3. Explore the opposite possibility of the painful belief.  

To unlink these two things, I first asked Amy to look for any examples in her life where she loved or felt connected to other people who weren’t perfect.

She said “There are lots of people in my life who aren’t perfect. But you know, I kind of don’t care about that. I don’t really think about it when I’m with them.”

Next I asked Amy to try and think of times when she felt loved even when she didn’t look or act perfect.

She paused for a long time.

Then she remarked “My best friend knows everything about me. She has seen me at the lowest points in my life. And she doesn’t seem to mind when I’m stressed out or cranky because I’m tired. I feel like I can really be myself with her. And I feel really good when I’m around her.”

By recognizing that her belief about needing to be perfect to be loved wasn’t always true, Amy was opening herself to new ways to find love and acceptance. Specifically, ways that didn’t require her to live up to an external standard of perfection.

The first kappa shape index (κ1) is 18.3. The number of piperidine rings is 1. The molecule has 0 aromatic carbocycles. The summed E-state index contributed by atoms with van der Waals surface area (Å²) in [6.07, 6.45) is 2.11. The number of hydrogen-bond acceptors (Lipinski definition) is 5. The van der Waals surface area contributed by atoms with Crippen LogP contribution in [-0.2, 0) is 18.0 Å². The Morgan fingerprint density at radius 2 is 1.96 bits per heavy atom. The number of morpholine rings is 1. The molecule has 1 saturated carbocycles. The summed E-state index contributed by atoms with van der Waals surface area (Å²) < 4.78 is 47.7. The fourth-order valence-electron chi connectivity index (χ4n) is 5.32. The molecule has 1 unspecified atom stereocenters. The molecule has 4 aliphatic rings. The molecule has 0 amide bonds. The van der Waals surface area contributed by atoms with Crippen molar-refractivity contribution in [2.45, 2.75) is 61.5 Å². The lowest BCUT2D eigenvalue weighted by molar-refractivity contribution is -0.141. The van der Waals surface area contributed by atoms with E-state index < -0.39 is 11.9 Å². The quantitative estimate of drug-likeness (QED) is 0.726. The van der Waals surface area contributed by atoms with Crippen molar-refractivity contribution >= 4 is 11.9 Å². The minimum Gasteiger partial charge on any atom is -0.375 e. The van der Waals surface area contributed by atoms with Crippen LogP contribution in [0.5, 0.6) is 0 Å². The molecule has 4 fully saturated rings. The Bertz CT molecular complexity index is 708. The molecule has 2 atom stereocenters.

4. Create a new intention statement to guide you as you move forward.

When we let go of an old belief, there is a space inside of you where that belief used to be, kind of like a space in the ground after you pull a weed.

In that space, it helps to create an intention to “grow” a new belief in the space occupied by the old one.

Letting go of old beliefs is hard.

And often times we hold on to our old beliefs because it’s very unnerving to think about what we would do without the belief, even when we recognize we don’t like it and it’s not helping us anymore.

Getting rid of an old belief is like erasing the address from your GPS…if you don’t enter a new address, your mind (and body) don’t know where to go.

Having the ability to hang tough in an emotionally charged situations allows you time to  get to the root of the problem. These four steps will help you to stabilize yourself during hard times:

  1. Become a scientist.
  2. Use The 5 Whys.
  3. Explore the opposite possibility of your painful belief.
  4. Create an intention statement to help you move forward.

What other things have helped you stabilize yourself during tough times?

PS- If you know someone who is going through a tough time, please share this with them!